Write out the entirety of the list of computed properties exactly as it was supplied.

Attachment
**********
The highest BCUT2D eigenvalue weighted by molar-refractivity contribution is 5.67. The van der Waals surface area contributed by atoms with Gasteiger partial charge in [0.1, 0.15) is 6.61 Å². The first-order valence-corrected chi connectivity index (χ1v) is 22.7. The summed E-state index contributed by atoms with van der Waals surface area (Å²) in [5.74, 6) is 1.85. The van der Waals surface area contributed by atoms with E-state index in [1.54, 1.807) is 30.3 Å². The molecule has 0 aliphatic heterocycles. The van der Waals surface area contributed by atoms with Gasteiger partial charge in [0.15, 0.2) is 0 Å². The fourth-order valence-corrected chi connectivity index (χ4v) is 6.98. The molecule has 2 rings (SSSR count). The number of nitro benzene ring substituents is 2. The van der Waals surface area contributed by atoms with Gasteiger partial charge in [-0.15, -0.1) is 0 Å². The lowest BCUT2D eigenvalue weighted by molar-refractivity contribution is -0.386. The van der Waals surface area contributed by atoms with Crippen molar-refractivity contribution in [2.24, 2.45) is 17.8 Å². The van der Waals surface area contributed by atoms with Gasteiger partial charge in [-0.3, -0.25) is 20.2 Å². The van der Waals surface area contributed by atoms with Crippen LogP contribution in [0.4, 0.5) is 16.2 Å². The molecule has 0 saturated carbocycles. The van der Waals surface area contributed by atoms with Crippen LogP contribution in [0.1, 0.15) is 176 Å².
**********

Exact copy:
The highest BCUT2D eigenvalue weighted by molar-refractivity contribution is 5.67. The van der Waals surface area contributed by atoms with Gasteiger partial charge in [0.1, 0.15) is 6.61 Å². The first-order valence-corrected chi connectivity index (χ1v) is 22.7. The summed E-state index contributed by atoms with van der Waals surface area (Å²) in [5.74, 6) is 1.85. The van der Waals surface area contributed by atoms with E-state index in [1.54, 1.807) is 30.3 Å². The molecule has 0 aliphatic heterocycles. The van der Waals surface area contributed by atoms with Gasteiger partial charge in [0.15, 0.2) is 0 Å². The fourth-order valence-corrected chi connectivity index (χ4v) is 6.98. The molecule has 2 rings (SSSR count). The number of nitro benzene ring substituents is 2. The van der Waals surface area contributed by atoms with Gasteiger partial charge in [-0.15, -0.1) is 0 Å². The lowest BCUT2D eigenvalue weighted by molar-refractivity contribution is -0.386. The van der Waals surface area contributed by atoms with Crippen molar-refractivity contribution in [2.24, 2.45) is 17.8 Å². The van der Waals surface area contributed by atoms with Gasteiger partial charge in [-0.3, -0.25) is 20.2 Å². The van der Waals surface area contributed by atoms with Crippen LogP contribution in [0.4, 0.5) is 16.2 Å². The molecule has 0 saturated carbocycles. The van der Waals surface area contributed by atoms with Crippen LogP contribution in [0.1, 0.15) is 176 Å².